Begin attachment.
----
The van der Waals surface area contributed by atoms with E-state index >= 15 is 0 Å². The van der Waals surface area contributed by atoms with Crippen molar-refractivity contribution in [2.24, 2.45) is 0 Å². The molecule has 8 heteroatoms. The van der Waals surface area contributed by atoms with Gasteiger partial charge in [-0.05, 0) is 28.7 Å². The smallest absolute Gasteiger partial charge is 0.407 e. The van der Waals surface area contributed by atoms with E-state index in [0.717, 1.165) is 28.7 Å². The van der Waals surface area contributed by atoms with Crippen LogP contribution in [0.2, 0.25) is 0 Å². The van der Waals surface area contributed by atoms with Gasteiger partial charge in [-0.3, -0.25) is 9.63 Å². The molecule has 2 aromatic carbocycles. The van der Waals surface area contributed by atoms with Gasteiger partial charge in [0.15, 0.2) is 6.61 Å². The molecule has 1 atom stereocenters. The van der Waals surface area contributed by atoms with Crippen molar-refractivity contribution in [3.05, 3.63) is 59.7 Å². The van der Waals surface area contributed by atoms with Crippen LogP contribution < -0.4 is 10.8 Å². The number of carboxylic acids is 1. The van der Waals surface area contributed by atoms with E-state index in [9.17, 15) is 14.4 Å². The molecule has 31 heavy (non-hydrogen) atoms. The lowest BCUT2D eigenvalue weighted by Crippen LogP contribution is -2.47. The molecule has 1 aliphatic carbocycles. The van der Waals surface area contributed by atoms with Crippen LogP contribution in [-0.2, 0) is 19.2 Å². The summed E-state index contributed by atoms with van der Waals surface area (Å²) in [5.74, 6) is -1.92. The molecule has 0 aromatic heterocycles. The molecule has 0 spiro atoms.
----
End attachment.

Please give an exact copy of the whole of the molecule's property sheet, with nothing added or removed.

The van der Waals surface area contributed by atoms with E-state index >= 15 is 0 Å². The van der Waals surface area contributed by atoms with Crippen molar-refractivity contribution in [2.24, 2.45) is 0 Å². The molecule has 8 heteroatoms. The van der Waals surface area contributed by atoms with Gasteiger partial charge in [-0.05, 0) is 28.7 Å². The smallest absolute Gasteiger partial charge is 0.407 e. The van der Waals surface area contributed by atoms with E-state index in [0.717, 1.165) is 28.7 Å². The van der Waals surface area contributed by atoms with Crippen LogP contribution in [0.2, 0.25) is 0 Å². The van der Waals surface area contributed by atoms with Gasteiger partial charge in [-0.3, -0.25) is 9.63 Å². The molecule has 2 aromatic carbocycles. The van der Waals surface area contributed by atoms with Gasteiger partial charge in [0.15, 0.2) is 6.61 Å². The molecule has 1 atom stereocenters. The van der Waals surface area contributed by atoms with Crippen molar-refractivity contribution in [3.05, 3.63) is 59.7 Å². The van der Waals surface area contributed by atoms with Crippen LogP contribution < -0.4 is 10.8 Å². The number of carboxylic acids is 1. The van der Waals surface area contributed by atoms with E-state index in [9.17, 15) is 14.4 Å². The molecule has 31 heavy (non-hydrogen) atoms. The lowest BCUT2D eigenvalue weighted by Crippen LogP contribution is -2.47. The molecule has 1 aliphatic carbocycles. The van der Waals surface area contributed by atoms with Crippen LogP contribution in [-0.2, 0) is 19.2 Å². The summed E-state index contributed by atoms with van der Waals surface area (Å²) in [5.74, 6) is -1.92. The molecule has 0 aromatic heterocycles. The molecule has 0 spiro atoms.